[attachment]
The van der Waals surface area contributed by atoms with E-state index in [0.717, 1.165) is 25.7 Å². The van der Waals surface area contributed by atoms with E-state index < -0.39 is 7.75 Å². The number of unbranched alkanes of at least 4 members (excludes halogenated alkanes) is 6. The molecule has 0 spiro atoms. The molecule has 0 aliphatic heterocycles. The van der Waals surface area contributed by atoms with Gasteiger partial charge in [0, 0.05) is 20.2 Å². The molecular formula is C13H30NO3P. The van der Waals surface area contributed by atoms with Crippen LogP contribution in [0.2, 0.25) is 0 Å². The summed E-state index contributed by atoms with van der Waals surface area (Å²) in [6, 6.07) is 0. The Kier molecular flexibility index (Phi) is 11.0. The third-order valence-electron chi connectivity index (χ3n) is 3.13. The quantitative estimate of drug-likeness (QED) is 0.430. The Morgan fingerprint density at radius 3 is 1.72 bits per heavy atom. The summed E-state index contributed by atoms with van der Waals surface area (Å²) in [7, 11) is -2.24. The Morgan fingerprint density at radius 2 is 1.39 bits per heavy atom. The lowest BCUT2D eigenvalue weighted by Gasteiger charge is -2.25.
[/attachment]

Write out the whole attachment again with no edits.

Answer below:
The van der Waals surface area contributed by atoms with E-state index in [0.717, 1.165) is 25.7 Å². The van der Waals surface area contributed by atoms with E-state index < -0.39 is 7.75 Å². The number of unbranched alkanes of at least 4 members (excludes halogenated alkanes) is 6. The molecule has 0 spiro atoms. The molecule has 0 aliphatic heterocycles. The van der Waals surface area contributed by atoms with Gasteiger partial charge in [0, 0.05) is 20.2 Å². The molecular formula is C13H30NO3P. The van der Waals surface area contributed by atoms with Crippen LogP contribution in [0.2, 0.25) is 0 Å². The summed E-state index contributed by atoms with van der Waals surface area (Å²) in [6, 6.07) is 0. The Kier molecular flexibility index (Phi) is 11.0. The third-order valence-electron chi connectivity index (χ3n) is 3.13. The quantitative estimate of drug-likeness (QED) is 0.430. The Morgan fingerprint density at radius 3 is 1.72 bits per heavy atom. The summed E-state index contributed by atoms with van der Waals surface area (Å²) in [7, 11) is -2.24. The Morgan fingerprint density at radius 2 is 1.39 bits per heavy atom. The lowest BCUT2D eigenvalue weighted by Gasteiger charge is -2.25.